February 7, 2001
Many HIV-infected patients take alternative medicines with their anti-HIV medicines. These medicines can have significant interactions with antiretroviral medications and should be used with extreme caution. A couple of years ago the case of St. John's Wort was published. This herbal drug is used because of its mild anti-depressant properties. The problem is that it interacts with indinavir and decreases its efficacy thus predisposing to viral failure. The list of herbal preparations that interact with the p450 system is long:
Dr. Piscitelli of the National Institutes of Health (NIH) has conducted several trials looking at this issue in HIV-positive individuals. In this poster, Piscitelli et al. looked at the interaction of garlic with saquinavir in healthy volunteers. One garlic capsule was administered twice a day and very careful pharmacokinetics studies were performed. The results were dramatic: garlic reduces the levels of saquinavir by 50%. No data was presented about other antiretrovirals, but this study questions the use of these supplements concomitantly with protease inhibitors. The therapeutic implications of this are unknown.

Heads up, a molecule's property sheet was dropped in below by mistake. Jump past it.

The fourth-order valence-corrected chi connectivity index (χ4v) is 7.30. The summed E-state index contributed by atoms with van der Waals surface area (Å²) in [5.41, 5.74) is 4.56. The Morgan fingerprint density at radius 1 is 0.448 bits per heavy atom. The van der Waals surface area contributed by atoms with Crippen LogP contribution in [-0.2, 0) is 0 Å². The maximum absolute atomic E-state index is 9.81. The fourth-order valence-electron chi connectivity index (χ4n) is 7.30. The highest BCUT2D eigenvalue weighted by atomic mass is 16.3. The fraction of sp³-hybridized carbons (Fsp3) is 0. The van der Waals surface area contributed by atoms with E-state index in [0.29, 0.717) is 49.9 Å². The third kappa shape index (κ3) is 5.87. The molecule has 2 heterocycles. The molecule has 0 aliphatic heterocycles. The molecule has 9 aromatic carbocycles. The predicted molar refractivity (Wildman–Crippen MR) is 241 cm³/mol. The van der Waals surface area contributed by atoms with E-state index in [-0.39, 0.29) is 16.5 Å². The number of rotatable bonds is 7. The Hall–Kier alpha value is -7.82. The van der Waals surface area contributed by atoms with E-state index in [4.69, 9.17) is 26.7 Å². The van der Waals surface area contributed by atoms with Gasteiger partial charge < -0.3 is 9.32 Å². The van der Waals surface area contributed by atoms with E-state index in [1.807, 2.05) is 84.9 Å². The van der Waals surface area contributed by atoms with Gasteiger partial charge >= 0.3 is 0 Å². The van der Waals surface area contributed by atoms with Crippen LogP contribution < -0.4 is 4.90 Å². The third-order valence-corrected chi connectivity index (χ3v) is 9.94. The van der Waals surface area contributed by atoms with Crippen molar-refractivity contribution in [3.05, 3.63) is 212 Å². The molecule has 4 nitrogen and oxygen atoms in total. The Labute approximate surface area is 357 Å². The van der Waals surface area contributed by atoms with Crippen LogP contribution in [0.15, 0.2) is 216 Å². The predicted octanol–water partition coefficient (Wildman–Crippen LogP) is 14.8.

Saquinavir is used almost exclusively in combination with ritonavir, but no data was presented about the three-way interaction. It might be that ritonavir "compensates" for the effects of garlic.
In any case, it is important that both patients and doctors discuss the use of complementary therapies. This is something that it is not frequently done in our clinics. Doctors need to learn to listen and not "judge" about the use of these remedies and the information then should be captured. Patients need to tell their doctors about all the medicines they are taking, and this includes all herbs, vitamins and supplements.
One thing we've learned for this study is that even with something as harmless as garlic, caution is advised.
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